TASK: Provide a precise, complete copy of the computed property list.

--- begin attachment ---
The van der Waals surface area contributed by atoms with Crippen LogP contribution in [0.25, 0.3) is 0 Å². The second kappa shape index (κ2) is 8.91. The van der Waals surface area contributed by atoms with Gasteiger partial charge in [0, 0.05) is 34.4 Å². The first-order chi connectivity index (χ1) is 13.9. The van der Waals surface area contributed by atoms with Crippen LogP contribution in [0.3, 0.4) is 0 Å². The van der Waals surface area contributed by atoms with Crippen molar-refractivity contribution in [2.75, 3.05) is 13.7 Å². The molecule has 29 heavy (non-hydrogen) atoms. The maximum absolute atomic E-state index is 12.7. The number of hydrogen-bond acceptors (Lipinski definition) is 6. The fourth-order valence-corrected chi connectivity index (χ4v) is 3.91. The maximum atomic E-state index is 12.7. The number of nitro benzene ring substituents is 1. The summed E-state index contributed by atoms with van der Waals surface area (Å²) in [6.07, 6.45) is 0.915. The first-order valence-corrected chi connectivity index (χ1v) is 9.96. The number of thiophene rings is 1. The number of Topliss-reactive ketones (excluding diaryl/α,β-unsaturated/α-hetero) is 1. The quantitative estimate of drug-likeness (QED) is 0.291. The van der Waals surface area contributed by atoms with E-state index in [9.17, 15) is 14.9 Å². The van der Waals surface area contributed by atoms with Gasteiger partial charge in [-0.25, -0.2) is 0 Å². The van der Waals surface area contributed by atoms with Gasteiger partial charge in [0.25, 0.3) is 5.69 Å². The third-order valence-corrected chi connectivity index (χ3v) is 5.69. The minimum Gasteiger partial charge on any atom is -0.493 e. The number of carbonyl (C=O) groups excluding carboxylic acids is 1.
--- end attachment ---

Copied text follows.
The van der Waals surface area contributed by atoms with Crippen LogP contribution in [0.25, 0.3) is 0 Å². The second kappa shape index (κ2) is 8.91. The van der Waals surface area contributed by atoms with Gasteiger partial charge in [0, 0.05) is 34.4 Å². The first-order chi connectivity index (χ1) is 13.9. The van der Waals surface area contributed by atoms with Crippen LogP contribution in [0.3, 0.4) is 0 Å². The van der Waals surface area contributed by atoms with Crippen molar-refractivity contribution in [2.75, 3.05) is 13.7 Å². The molecule has 29 heavy (non-hydrogen) atoms. The maximum absolute atomic E-state index is 12.7. The number of hydrogen-bond acceptors (Lipinski definition) is 6. The fourth-order valence-corrected chi connectivity index (χ4v) is 3.91. The maximum atomic E-state index is 12.7. The number of nitro benzene ring substituents is 1. The summed E-state index contributed by atoms with van der Waals surface area (Å²) in [6.07, 6.45) is 0.915. The first-order valence-corrected chi connectivity index (χ1v) is 9.96. The number of thiophene rings is 1. The number of Topliss-reactive ketones (excluding diaryl/α,β-unsaturated/α-hetero) is 1. The quantitative estimate of drug-likeness (QED) is 0.291. The van der Waals surface area contributed by atoms with E-state index in [9.17, 15) is 14.9 Å². The van der Waals surface area contributed by atoms with Gasteiger partial charge in [-0.25, -0.2) is 0 Å². The van der Waals surface area contributed by atoms with Gasteiger partial charge in [0.25, 0.3) is 5.69 Å². The third-order valence-corrected chi connectivity index (χ3v) is 5.69. The minimum Gasteiger partial charge on any atom is -0.493 e. The number of carbonyl (C=O) groups excluding carboxylic acids is 1.